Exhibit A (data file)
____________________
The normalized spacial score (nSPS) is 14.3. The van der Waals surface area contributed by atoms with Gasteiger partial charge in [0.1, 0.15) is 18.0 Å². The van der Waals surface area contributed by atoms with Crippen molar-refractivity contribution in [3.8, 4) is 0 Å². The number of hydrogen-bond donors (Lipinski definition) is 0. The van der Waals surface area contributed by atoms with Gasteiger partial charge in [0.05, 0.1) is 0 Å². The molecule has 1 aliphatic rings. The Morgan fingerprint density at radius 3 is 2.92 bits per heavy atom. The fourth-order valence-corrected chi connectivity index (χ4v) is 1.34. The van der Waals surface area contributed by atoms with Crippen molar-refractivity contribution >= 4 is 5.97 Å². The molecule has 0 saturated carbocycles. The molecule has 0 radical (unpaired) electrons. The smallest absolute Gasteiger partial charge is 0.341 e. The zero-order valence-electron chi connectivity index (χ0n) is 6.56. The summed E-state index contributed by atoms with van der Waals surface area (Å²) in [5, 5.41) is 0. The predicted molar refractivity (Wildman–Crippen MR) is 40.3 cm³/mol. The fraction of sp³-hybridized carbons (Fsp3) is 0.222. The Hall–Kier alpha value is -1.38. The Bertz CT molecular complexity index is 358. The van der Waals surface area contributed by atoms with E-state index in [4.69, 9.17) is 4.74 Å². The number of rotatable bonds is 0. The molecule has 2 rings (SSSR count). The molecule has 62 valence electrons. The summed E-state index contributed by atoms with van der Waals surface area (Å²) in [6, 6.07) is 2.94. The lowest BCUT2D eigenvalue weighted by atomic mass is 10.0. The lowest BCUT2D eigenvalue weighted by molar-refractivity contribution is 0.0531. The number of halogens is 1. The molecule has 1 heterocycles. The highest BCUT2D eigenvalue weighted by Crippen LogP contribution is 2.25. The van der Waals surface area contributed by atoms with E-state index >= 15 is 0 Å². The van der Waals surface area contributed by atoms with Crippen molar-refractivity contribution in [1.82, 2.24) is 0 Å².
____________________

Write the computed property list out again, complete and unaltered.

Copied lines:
The normalized spacial score (nSPS) is 14.3. The van der Waals surface area contributed by atoms with Gasteiger partial charge in [0.1, 0.15) is 18.0 Å². The van der Waals surface area contributed by atoms with Crippen molar-refractivity contribution in [3.8, 4) is 0 Å². The number of hydrogen-bond donors (Lipinski definition) is 0. The van der Waals surface area contributed by atoms with Gasteiger partial charge in [0.05, 0.1) is 0 Å². The molecule has 1 aliphatic rings. The Morgan fingerprint density at radius 3 is 2.92 bits per heavy atom. The fourth-order valence-corrected chi connectivity index (χ4v) is 1.34. The van der Waals surface area contributed by atoms with Crippen molar-refractivity contribution >= 4 is 5.97 Å². The molecule has 0 saturated carbocycles. The molecule has 0 radical (unpaired) electrons. The smallest absolute Gasteiger partial charge is 0.341 e. The zero-order valence-electron chi connectivity index (χ0n) is 6.56. The summed E-state index contributed by atoms with van der Waals surface area (Å²) in [5, 5.41) is 0. The predicted molar refractivity (Wildman–Crippen MR) is 40.3 cm³/mol. The fraction of sp³-hybridized carbons (Fsp3) is 0.222. The Hall–Kier alpha value is -1.38. The Bertz CT molecular complexity index is 358. The van der Waals surface area contributed by atoms with E-state index in [4.69, 9.17) is 4.74 Å². The number of rotatable bonds is 0. The molecule has 2 rings (SSSR count). The molecule has 62 valence electrons. The summed E-state index contributed by atoms with van der Waals surface area (Å²) in [6, 6.07) is 2.94. The lowest BCUT2D eigenvalue weighted by atomic mass is 10.0. The lowest BCUT2D eigenvalue weighted by molar-refractivity contribution is 0.0531. The number of halogens is 1. The molecule has 1 heterocycles. The highest BCUT2D eigenvalue weighted by Crippen LogP contribution is 2.25. The van der Waals surface area contributed by atoms with E-state index >= 15 is 0 Å². The van der Waals surface area contributed by atoms with Crippen molar-refractivity contribution in [1.82, 2.24) is 0 Å².